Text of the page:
The Tyger is a highly symbolic poem based on Blake’s philosophy of spiritual and intellectual revolution by people. The speaker in the poem is puzzled at the view of a tiger at night. He raises questions about its aggressive appearance and its creator. Blake’s philosophy of symbol myths about human life, societies, and spiritual revolution must apply to the context and all it contains.
To some extent, it is also a romantic poem written by the pre-romantic William Blake. The ‘Tyger’ is a symbolic tiger representing the fierce force in the human soul. It is made in the imagination of the god with the highest imagination, spirituality, and ideals. Parts of the powerful creation tools of the imaginative artist include an anvil, fire, furnace, chain, hammer, and hammer. The imaginative artist is interchangeable with the creator. A man with a revolutionary spirit can use such powers to fight against the evils of experience.
So, the god creating the tiger can be interpreted as any of these creative artists who inspire ordinary men to free their minds, hearts, and souls from the chains of social misconceptions of the king, the priest, the landlord, and their systems that eat up someone’s potential. The creator has strong shoulders (energy), art (skills), and dread feet and hands. His courage is ultimate, too. His creation is fierce, almost daunting himself. So must be man’s spirit and imagination, or the poet’s. The forest symbolizes corrupted social conventions that try to suppress good human potential. The poem nightstands for ignorance, out of which the forest of false social institutions are made.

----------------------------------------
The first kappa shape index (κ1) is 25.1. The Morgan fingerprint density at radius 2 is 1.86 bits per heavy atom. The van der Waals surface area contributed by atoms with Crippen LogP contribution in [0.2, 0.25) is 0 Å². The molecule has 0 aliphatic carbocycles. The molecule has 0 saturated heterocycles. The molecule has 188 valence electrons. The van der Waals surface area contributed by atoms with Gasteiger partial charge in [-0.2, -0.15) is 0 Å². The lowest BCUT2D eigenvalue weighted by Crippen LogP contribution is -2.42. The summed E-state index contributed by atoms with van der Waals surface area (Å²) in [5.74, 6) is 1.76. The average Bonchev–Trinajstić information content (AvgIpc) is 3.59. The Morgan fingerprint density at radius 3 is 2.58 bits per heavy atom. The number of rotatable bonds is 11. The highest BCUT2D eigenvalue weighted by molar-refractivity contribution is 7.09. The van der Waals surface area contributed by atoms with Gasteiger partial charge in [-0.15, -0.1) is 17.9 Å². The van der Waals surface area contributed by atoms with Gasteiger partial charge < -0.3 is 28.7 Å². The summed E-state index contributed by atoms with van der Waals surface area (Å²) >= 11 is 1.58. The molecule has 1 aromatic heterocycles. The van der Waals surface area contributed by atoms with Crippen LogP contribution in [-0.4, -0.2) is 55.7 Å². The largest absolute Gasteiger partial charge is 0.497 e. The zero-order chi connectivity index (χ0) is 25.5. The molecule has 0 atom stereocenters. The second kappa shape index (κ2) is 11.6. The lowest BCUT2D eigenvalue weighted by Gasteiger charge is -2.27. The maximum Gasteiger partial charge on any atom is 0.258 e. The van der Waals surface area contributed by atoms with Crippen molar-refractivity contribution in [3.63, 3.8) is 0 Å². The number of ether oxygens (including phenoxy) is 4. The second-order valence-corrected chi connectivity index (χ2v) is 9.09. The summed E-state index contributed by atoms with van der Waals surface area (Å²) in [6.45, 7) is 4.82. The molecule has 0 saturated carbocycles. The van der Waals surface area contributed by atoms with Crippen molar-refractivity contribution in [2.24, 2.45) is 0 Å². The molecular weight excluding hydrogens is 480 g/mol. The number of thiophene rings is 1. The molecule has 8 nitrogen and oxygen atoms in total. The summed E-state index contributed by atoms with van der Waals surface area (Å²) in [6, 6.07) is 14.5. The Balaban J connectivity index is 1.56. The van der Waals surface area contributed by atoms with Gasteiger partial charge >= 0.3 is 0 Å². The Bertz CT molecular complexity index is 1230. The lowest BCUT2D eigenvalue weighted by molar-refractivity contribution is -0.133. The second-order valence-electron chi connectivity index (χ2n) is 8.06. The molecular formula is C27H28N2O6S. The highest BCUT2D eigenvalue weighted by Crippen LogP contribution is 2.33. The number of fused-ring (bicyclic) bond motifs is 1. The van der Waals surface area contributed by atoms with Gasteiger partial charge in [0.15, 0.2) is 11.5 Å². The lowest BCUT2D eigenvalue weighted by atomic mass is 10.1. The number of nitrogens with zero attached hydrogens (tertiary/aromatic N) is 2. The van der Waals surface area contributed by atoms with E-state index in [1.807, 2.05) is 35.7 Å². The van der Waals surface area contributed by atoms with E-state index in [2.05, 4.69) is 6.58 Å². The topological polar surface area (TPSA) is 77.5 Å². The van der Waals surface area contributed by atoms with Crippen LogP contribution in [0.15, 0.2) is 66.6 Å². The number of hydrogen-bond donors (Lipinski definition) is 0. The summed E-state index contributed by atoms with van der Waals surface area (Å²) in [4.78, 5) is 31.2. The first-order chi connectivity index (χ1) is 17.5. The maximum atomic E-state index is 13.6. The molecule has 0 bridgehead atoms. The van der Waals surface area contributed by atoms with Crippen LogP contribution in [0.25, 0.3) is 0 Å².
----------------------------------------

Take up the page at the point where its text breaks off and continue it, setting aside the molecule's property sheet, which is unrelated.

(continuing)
Likewise, the concern of a person asking questions and getting puzzles by the tiger symbolically represents the final beginning of the realization and appreciation of the forces of his soul. Then this person will begin his spiritual revolution. This poem is taken from “Songs of Experience”, which depicts immorality, corruption, and suffering in the adult world. After passing through the “Innocence” phase, or the pure child-like mentality in the “Songs of Innocence”, the speaker in this poem begins to realize the suppressed power of the soul and its necessity. Its fearful faces puzzle him, and he realizes that he has acquired not only the lamb-like humility but also the tigerlike energy to fight back against the dominance of the evil society. This tigerlike force in the soul can free the qualities of the pure and original man. Blake’s imaginative man or creative artist is rebellious. It is also a symbol of the double potential that every human being has.
Thematically, the poem is intended to make us witness the persona realizing the potential of his soul and realizing it ourselves. We have the lamb (Christ) like humility and the tigerlike quality for spiritual revolution and freedom from falsities. The unusual spelling of “Tyger” also hints at the special meaning and emphasis of the unusual stresses. The use of the first stanza as a refrain repeating it with the difference of one word (dare) at the end is also for a particular emphasis on its symbolism. Readers who have learned some of their personal symbols of Blake can only understand this poem. But it is relatively easy after we get at the basic symbols.